Kudzu: Pesky Invasive, Necessary Medicine

kudzu flower

Kudzu bloom, the pea-like flowers are a tell-tale sign that this plant is in the legume family, Fabaceae

Grape kool-aid. Grape jelly. The intensely sweet smell of flowering kudzu is simply mind-blowing this time of year.

Even though this plant (Pueria lobata) is a nasty invasive in the South…I think it’s important to find creative ways to collaborate with it. I mean, we have no choice at this point. And, I truly sense that plants come to our area (whether introduced by humans, weather, or birds) to provide us needed medicine while restoring disturbed areas through a particular nutrient cycle or some other beneficial mechanism.

Some merits of kudzu (of course only harvest where there is no application of chemical sprays):

– medicinally, the TCM system in China has used kudzu root it to curb alcohol consumption (the isoflavones in kudzu root are said to increase blood alcohol levels beyond normal levels after one alcoholic drink, therefore deterring any further drinking)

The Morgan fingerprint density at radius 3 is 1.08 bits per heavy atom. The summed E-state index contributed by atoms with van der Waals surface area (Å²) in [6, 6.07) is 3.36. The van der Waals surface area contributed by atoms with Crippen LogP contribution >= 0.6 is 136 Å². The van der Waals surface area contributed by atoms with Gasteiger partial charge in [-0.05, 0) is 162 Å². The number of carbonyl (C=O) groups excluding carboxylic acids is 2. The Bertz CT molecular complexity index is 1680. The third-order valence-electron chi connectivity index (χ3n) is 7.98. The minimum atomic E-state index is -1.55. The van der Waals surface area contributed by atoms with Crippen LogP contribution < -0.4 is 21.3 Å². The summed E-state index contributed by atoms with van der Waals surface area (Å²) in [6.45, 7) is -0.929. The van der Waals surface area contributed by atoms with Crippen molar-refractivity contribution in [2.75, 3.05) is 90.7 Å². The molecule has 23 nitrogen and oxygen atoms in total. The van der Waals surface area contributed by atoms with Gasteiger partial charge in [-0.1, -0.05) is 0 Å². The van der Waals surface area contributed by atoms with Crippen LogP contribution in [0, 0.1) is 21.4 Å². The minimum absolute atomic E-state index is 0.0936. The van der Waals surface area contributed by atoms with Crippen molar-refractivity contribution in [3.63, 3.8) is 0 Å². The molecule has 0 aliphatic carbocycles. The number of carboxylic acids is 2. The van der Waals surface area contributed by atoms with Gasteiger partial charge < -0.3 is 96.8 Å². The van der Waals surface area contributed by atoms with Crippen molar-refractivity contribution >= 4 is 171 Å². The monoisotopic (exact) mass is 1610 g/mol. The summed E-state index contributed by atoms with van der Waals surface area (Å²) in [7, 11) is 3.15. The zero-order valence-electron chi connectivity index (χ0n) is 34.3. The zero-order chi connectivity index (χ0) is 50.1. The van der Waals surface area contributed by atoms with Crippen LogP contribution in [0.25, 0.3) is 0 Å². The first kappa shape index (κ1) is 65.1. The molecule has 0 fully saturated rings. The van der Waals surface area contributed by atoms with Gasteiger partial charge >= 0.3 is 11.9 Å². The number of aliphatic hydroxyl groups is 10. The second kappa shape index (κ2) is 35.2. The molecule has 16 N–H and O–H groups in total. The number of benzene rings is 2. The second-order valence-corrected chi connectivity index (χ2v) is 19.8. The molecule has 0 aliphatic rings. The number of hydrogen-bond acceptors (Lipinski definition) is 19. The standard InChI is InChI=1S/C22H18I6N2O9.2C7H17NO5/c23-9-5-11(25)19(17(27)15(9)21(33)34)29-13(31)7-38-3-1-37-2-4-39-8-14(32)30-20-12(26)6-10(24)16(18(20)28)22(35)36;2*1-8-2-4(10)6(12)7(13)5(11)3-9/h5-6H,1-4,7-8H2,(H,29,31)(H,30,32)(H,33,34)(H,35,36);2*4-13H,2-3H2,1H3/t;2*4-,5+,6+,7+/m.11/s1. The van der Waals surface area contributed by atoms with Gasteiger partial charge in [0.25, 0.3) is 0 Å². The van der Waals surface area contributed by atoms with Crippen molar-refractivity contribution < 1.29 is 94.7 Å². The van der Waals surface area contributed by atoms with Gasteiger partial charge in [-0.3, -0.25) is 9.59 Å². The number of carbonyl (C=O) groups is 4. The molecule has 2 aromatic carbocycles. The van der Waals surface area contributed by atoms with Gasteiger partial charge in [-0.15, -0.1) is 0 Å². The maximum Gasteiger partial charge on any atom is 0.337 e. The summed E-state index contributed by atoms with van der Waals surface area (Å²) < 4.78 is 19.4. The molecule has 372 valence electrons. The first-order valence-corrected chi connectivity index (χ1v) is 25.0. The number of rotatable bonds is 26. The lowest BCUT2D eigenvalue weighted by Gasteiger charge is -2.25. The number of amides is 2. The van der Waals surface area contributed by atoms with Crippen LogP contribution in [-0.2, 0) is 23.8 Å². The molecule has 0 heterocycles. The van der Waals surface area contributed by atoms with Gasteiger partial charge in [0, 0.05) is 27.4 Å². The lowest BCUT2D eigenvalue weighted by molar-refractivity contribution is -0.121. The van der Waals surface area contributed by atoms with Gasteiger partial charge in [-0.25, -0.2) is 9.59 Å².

– another medicinal point of interest => more recent research has shown its usefulness for brain inflammation (herbalist Buhner writes about this in his book “Healing Lyme’s”); think about borrelia (the main Lyme’s disease bacteria) crossing the blood-brain barrier causing neurological damage (or even toxins, for that matter); he suggests 5-20 drops of the root tincture, 3 times daily; studies have also shown that it lessens certain cytokine (inflammatory) activity throughout the body

– the young leaves are an edible and can be cooked and sauteed like any other green

– the vines make wonderful basket weaving material and are also made into cordage

– the flowers make a delightful jelly; they are also wonderful to infuse in base oils used in soap-making


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